Staying professional, not getting personal
Scarlett Johansson’s every move seems to make news, even when the news is made up.
A few weeks ago, Cosmopolitan UK published a cover story featuring a number of quotes from the star of movies such as “Lost in Translation” and “Vicky Cristina Barcelona” about her recent marriage to actor Ryan Reynolds. Problem was, she never said them. The interview hadn’t taken place; the writer had invented the quotes and folded them into a previously published American Cosmo story.
Johansson had just returned from a foreign press tour flogging her new movie, “The Spirit,” to learn that she had apparently divulged information about her September marriage to Reynolds. “I read the article, and thought, ‘What the . . . ?’ ” recalls the actress, who has long made it a point not to publicly discuss her private life. “We dug a little deeper, and it got even weirder. The story was written by someone with a pseudonym; they don’t know the real writer. It was bought by this agency that sold the same story to half a dozen tabloids.”
Sitting over a late breakfast at the Chateau Marmont hotel in Hollywood, nursing a cold, she shrugged off the bizarre event. “I’m pretty sure there’s a statement and an apology” forthcoming, she says, which she planned to accept. (Later in the week, Cosmo UK published that apology on its website, to be repeated in its next published issue.)
After this real interview, she was heading off to tape an appearance on “The Tonight Show With Jay Leno” before the “Spirit” premiere. That evening on the program, Leno made mention of her cold. She joked that she had caught it from “Spirit” costar Samuel L. Jackson, which added to the cold’s value. Leno then riffed that perhaps they should sell the famous germs on EBay, at which point he handed her a tissue, she blew her nose, put it in a plastic bag, zipped it up, and autographed it. The whole bit was a setup, unless Leno happens to store plastic bags and pens under his desk. She mentioned that the auction would benefit U.S.A. Harvest, a charity that she supports. By the next day, that tissue was a hot topic online.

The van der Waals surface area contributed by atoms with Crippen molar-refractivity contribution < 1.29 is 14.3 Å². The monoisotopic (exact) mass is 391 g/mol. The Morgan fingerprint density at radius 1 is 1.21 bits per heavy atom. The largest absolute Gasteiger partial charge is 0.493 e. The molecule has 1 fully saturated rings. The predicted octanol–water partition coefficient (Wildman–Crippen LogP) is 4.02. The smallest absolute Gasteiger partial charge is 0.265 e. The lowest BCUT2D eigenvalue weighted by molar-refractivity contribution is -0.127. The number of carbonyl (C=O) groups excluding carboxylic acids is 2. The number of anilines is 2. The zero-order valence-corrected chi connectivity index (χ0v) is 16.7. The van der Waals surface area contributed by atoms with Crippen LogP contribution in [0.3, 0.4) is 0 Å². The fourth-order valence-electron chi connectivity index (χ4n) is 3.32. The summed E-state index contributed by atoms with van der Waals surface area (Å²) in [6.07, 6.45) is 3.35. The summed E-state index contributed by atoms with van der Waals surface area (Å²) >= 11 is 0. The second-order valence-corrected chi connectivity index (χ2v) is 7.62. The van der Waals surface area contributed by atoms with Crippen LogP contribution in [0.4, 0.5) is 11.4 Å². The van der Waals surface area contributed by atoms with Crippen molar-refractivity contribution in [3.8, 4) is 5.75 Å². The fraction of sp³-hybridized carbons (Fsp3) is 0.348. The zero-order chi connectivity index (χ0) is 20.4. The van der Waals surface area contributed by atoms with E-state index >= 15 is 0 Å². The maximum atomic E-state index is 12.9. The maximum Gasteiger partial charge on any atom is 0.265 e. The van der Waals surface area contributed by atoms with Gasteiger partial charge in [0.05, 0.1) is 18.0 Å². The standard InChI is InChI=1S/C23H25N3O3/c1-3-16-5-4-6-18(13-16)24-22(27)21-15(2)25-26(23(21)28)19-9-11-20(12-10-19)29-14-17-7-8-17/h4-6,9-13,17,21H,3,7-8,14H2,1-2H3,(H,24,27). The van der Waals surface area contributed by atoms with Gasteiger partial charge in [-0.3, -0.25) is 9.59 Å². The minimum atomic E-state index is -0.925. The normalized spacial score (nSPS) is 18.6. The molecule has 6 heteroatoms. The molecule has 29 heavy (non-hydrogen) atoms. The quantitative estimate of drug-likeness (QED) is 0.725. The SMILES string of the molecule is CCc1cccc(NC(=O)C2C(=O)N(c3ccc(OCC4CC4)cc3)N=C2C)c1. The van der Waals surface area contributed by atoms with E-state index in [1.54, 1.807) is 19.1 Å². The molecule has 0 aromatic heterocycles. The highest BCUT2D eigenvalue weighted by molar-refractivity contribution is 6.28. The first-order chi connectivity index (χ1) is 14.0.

But back at the Chateau Marmont, no bombshells or tissues were dropped. She had come to the hotel solo, dressed in jeans and red Converse sneakers, and otherwise layered against the rainy weather outside. Reddish hair down, with little makeup, she looked lovely and acted courteously, apologizing for not shaking hands because of her illness.